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Summary: Namann’s real problem wasn’t leprosy, was it?

Namaan was a powerful man. He was a leader – the chief commander of the army of Aram – a country that today we know as Syria. He was a military man - someone who was used to giving orders and having them followed – a person who expected things to be done his way and without any questions asked – and he was a man with the ability to enforce what he wanted. A footnote in my NIV Study Bible says that the King of Syria held Namaan in high regard because at some time in the past he had defeated Israel in battle. The narrator of this passage, on the other hand, a Jew who was compiling the stories of Elijah during the time of the Babylonian exile, says that it was the Lord who gave that victory to Namaan. And that’s a significant statement. It means that even during the time of the ancient Jews, believers in God knew that God wasn’t only God of the Jews – he was God over all the earth – and all the nations and all the governments. So in the eyes of the narrator, Namaan, even though he was a Syrian, was somehow playing a part in the larger purposes of God.

But Namaan had a problem. He had leprosy. In the Bible, we know that the term leprosy didn’t only apply to what we call Hansen’s disease today. “Leprosy” stood for any skin disease that caused the sufferer to be declared unclean. So, in the long run, it didn’t matter a bit how smart Namaan was – or how courageous – or how powerful he was in the military – this one sickness, this one ‘condition’ compromised his entire future. Never could he be fully accepted socially or publicly in the courts of his King. No matter how hard he tried, no matter how hard he worked, he would never completely “fit in.” One damnable defect would override all of Namaan’s potential as long as he lived. Over and over he would work and strain to earn his master’s favor, but always, this same problem would catch up with him and he would be shamefully separated from the movers and shakers of Syria.

There are a lot of people like Namaan in the world today. People with all kinds of potential and talent and abilities – but they have some tragic flaw, some deep fault, some problem that gets them into trouble over and over again. It doesn’t have to be leprosy – leprosy is just a symbol. People like Namaan are never able to rise into real leadership positions of their own because a tragic trait or unredeemed flaw in their character keeps pulling them down. For a while folks admire might what they can do – but they will never earn the full respect of their colleagues. How sad and heartbreaking it must be to be a person like Namaan – someone with all kinds of ability, but with no influence except through the exertion of brute force. Or in today’s world we might say – except through hidden weapons of mass destruction.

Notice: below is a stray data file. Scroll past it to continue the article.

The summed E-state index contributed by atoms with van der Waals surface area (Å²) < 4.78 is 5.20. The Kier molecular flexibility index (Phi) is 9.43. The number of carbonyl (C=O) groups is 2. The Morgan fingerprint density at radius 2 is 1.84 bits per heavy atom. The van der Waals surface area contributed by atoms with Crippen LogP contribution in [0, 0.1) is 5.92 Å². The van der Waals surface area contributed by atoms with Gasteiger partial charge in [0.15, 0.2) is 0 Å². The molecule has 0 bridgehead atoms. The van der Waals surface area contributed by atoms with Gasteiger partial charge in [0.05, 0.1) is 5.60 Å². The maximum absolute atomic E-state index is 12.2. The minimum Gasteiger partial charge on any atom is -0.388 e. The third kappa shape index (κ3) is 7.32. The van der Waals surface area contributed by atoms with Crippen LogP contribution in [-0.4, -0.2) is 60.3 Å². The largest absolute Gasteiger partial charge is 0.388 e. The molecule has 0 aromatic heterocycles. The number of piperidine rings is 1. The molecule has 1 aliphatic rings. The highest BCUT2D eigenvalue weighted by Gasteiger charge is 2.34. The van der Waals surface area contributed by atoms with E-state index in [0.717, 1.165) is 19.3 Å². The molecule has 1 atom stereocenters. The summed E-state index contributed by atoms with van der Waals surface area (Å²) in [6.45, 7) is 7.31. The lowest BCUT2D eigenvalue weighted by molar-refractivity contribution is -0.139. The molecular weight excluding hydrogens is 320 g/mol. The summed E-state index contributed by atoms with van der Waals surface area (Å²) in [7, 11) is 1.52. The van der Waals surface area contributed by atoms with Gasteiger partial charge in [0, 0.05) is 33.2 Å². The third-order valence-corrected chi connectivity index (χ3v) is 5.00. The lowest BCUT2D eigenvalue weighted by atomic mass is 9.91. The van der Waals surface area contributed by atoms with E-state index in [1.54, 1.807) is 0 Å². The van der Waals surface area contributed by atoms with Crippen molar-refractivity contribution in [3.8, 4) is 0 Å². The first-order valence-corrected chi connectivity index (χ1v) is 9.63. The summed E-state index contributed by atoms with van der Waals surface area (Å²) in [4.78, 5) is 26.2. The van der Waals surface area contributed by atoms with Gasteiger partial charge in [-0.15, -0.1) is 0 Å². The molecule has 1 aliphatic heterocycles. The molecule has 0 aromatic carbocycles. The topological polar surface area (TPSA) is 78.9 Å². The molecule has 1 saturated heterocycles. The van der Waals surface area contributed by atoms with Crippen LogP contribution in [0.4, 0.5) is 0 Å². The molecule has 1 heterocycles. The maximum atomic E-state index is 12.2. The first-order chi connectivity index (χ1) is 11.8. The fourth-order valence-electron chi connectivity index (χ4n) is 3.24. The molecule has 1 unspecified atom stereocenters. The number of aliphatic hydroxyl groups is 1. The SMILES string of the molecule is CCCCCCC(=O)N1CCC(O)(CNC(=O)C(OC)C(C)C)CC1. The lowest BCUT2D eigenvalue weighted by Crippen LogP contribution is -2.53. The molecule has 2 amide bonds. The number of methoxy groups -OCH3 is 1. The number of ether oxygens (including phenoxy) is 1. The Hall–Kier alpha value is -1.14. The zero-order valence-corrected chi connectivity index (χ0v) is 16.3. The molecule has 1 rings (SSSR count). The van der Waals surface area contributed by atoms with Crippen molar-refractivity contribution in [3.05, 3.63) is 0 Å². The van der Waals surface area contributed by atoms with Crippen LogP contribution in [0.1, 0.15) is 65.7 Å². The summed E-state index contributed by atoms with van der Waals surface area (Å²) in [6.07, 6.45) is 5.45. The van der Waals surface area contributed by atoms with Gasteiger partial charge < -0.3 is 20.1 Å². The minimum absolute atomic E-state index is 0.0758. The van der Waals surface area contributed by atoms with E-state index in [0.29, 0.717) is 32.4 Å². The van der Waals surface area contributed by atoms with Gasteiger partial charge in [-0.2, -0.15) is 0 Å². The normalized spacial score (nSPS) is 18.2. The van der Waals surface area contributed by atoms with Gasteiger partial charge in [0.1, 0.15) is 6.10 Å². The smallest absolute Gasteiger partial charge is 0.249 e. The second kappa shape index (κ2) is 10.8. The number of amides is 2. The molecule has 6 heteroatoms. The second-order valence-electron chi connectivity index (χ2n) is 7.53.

Enter now into this story the hidden agenda of God. There is no flash of light from heaven, no majestic prophet announcing an answer to Namaan’s needs from on high, no trumpets or angelic visitation – at least not in the way we normally think of God’s word coming to humanity. Instead, we are told that during a border skirmish, one of the Syrian bands captured a young Israeli maiden and brought her to Namaan who made her his wife’s servant. That’s pretty low on the demographic scale isn’t it: an unwed Jewish female forced to be a slave to another female in a pagan household. Pretty powerless, I’d say. The text doesn’t even give us her name. And it’s reasonable, I think, to believe that she would be bitter about her forced slavery. Certainly we wouldn’t expect her to have sympathy for Namaan when she heard about his leprosy. In fact, as a good Jew, she would be horrified and try to avoid even crossing his path. The uncleanness of leprosy was totally unacceptable to the Jews.


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